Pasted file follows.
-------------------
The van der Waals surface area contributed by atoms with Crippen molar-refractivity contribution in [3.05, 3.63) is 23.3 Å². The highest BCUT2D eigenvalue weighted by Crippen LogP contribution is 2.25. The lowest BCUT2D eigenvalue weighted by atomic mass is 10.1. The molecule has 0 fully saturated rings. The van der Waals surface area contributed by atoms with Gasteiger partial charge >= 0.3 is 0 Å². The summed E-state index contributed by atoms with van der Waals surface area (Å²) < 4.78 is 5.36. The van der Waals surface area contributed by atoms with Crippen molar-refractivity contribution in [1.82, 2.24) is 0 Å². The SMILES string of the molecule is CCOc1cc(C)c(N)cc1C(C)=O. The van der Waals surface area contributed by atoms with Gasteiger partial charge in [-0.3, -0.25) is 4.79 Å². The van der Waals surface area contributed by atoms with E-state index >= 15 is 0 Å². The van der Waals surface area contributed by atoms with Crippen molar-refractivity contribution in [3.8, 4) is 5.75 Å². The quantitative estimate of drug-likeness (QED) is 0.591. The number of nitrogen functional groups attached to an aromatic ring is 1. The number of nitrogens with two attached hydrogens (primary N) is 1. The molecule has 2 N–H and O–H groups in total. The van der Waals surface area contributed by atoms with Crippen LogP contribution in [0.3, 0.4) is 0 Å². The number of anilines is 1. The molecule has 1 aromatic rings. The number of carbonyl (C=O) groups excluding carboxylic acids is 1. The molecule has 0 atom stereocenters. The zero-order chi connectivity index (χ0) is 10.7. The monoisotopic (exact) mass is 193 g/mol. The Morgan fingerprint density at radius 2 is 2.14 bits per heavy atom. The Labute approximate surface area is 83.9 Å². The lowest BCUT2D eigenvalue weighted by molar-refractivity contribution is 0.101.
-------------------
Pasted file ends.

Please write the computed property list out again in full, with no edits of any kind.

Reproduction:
The van der Waals surface area contributed by atoms with Crippen molar-refractivity contribution in [3.05, 3.63) is 23.3 Å². The highest BCUT2D eigenvalue weighted by Crippen LogP contribution is 2.25. The lowest BCUT2D eigenvalue weighted by atomic mass is 10.1. The molecule has 0 fully saturated rings. The van der Waals surface area contributed by atoms with Gasteiger partial charge >= 0.3 is 0 Å². The summed E-state index contributed by atoms with van der Waals surface area (Å²) < 4.78 is 5.36. The van der Waals surface area contributed by atoms with Crippen molar-refractivity contribution in [1.82, 2.24) is 0 Å². The SMILES string of the molecule is CCOc1cc(C)c(N)cc1C(C)=O. The van der Waals surface area contributed by atoms with Gasteiger partial charge in [-0.3, -0.25) is 4.79 Å². The van der Waals surface area contributed by atoms with E-state index >= 15 is 0 Å². The van der Waals surface area contributed by atoms with Crippen molar-refractivity contribution in [3.8, 4) is 5.75 Å². The quantitative estimate of drug-likeness (QED) is 0.591. The number of nitrogen functional groups attached to an aromatic ring is 1. The number of nitrogens with two attached hydrogens (primary N) is 1. The molecule has 2 N–H and O–H groups in total. The van der Waals surface area contributed by atoms with Crippen LogP contribution in [0.3, 0.4) is 0 Å². The number of anilines is 1. The molecule has 1 aromatic rings. The number of carbonyl (C=O) groups excluding carboxylic acids is 1. The molecule has 0 atom stereocenters. The zero-order chi connectivity index (χ0) is 10.7. The monoisotopic (exact) mass is 193 g/mol. The Morgan fingerprint density at radius 2 is 2.14 bits per heavy atom. The Labute approximate surface area is 83.9 Å². The lowest BCUT2D eigenvalue weighted by molar-refractivity contribution is 0.101.